The small end or stem of a transparent shield integrally surrounds the conduit such that the conduit pierces the small end, the proximal hub of the conduit being without and the distal nozzle or tubule being within the shield. The shield enlarges distally to form a larger, open, distal end, the tip of the tubule being recessed from this distal end, in the interior of the shield. The shape of the shield is variable, and might embody, for example, a funnel, a parabolic dome, or a truncated cone, all of which might flare at the larger end by virtue of a distal shoulder. The open distal end will describe a circular or elliptical circumference and the plane of the rim of the distal opening may be perpendicular or oblique to the longitudinal axis of the shield.
The tubule directs the injected fluid generally down the central longitudinal axis of the shield, to impact a wound positioned approximately at the center of the area encompassed by the rim. Thus, reflected fluids and blood will be restrained by the shield, rather than splash onto, and infect surrounding personnel. Additionally, the use of the invention will preclude the possibility of needle-induced injury to the irrigator, patient, or janitorial personnel.
Accordingly, several objects and advantages of my invention are:
to provide an instrument for easily, reliably, and effectively allowing irrigation of a wound, while containing the splashback or ricocheting of irrigation fluid, and preventing this fluid, which is contaminated with potentially infectious body fluids and tissues, from contacting the eyes, mucus membranes or areas of skin disruption of the irrigator or other nearby personnel,
to provide a tool which requires a minimum of skill and training to use, and,
to provide a tool which is inexpensive to manufacture and sterilize for single patient use.
In addition, further objects and advantages of my invention are:
to provide an instrument which will prevent impalement injury to a patient from puncture due to accidental dislodgement of the needle from the syringe in the combination currently used during pressure irrigation of a wound and,
to provide an instrument to eliminate the need for irrigator contact with, and therefore possible skin prick by the needle during removal from and replacement onto the syringe during repeated irrigations using the aforementioned combination.
Readers will find further objects and advantages of the invention from a consideration of the ensuing description and the accompanying drawings.
FIG. 1 shows a perspective view of an instrument according to the invention.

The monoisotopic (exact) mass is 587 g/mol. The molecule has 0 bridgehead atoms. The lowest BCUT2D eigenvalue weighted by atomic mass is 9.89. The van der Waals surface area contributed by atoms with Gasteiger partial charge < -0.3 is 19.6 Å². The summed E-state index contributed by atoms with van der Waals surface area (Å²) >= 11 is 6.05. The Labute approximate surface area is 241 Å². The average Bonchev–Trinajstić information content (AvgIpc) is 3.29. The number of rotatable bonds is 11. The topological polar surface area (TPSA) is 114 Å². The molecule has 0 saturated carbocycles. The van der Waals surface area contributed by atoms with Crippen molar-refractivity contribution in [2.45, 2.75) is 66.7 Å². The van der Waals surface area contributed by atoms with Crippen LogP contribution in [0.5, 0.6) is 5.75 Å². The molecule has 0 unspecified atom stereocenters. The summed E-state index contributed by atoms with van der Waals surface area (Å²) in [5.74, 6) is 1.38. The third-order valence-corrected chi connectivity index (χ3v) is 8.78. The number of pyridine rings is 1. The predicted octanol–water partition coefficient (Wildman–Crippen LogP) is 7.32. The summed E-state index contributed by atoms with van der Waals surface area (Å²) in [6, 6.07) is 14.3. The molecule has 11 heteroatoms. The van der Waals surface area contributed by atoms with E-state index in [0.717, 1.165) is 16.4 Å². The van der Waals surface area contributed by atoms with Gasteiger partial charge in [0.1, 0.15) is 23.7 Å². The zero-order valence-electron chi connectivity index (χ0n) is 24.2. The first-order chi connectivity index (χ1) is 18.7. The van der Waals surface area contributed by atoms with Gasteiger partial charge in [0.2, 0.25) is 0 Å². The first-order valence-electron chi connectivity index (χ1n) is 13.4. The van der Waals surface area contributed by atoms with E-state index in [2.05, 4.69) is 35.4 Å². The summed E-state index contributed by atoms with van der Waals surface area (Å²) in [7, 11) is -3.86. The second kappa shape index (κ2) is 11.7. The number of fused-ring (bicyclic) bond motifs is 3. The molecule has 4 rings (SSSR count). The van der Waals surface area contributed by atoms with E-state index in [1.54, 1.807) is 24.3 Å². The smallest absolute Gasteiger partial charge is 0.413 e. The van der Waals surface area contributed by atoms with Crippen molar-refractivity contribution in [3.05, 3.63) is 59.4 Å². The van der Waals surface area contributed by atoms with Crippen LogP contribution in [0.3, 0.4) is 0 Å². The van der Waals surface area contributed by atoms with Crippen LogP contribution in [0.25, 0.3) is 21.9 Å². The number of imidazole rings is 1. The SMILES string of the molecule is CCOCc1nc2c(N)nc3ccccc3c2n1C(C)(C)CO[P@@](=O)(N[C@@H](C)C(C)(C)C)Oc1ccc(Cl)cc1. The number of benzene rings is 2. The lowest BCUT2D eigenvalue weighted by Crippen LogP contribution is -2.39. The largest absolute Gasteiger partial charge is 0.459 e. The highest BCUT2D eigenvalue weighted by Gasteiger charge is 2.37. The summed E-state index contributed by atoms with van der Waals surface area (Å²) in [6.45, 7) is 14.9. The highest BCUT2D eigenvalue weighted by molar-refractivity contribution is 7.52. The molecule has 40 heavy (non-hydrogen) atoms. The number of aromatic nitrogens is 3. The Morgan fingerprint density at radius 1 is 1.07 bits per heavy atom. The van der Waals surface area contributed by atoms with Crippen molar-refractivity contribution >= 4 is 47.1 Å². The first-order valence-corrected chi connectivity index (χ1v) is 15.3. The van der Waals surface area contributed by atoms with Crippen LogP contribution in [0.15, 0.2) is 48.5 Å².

FIG. 2 shows a partially cut-away view of such an instrument
FIG. 3 shows a cross-sectional view along the midline 3--3.
FIG. 4 shows a plan view of such an instrument in use attached to the tip of a luer-tip syringe.
Tip of 12
Bore in 16
Flange of 16
Stem of 24
Proximal shoulder of 24
Body of 24
Flare of 24
Distal shoulder of 24
Rim of 24
Patient skin surface
Stream of 42
Splashback of 42
Plunger of 12
Referring first to FIGS. 1 and 4, the preferred embodiment of the invention is shown. The instrument 24 comprises a plastic hub 16 approximately 1 cm. long, having a slightly tapering central bore 18 in its proximal end. The dimensions of bore 18 correspond to and allow frictional, removable insertion of a luer tip 14 of a syringe 12. As shown in FIG. 4. The flanges 20 which extend radially outward from the free proximal end of the hub 16, allow use of and correspond to reversibly engage a luer-lock syringe tip, not shown. Protruding from the distal end of the hub 16 extends a thin-walled, hollow tubule 22, approximately 5 mm long, the proximal end of which is integral with the distal end of the hub 16, and the central lumen of which is in continuity with the central bore 18 of the hub 16. This tubule 22 is directed along the central longitudinal axis of the surrounding shield 24. The stem 26 of this shield is molded around and is integral with the outside surface of the hub 16 at approximately the midpoint of the length of the hub 16 such that sufficient hub 16 protrudes outward from the stem 26 to allow attatchment of a luer-lock syringe tip, if desired.
Shield 24, made of transparent material, is a parabolic dome comprising a stem 26, approximately 1 cm. in diameter and 1 cm. in length. Moving distally, this quickly widens in diameter to form the proximal shoulder 28, approximately 1 cm. in length and 3 cm. in diameter, best shown in FIG. 3. The proximal shoulder 28, then becomes the body 30, approximately 8 cm. long which gradually widens in diameter to 5 cm. At this point, the body 30 becomes the flare 32, whence the shield 24 widens more quickly to become the distal shoulder 34, also best shown in FIG. 3. The distal shoulder 34 continues to widen in diameter with convexity outward for approximately 2 cm. to end in the rim 36, which has a final diameter of approximately 9 cm. It can be seen that the distance from the free distal end of the tubule 22 is approximately 12 cm. from the rim of the shield.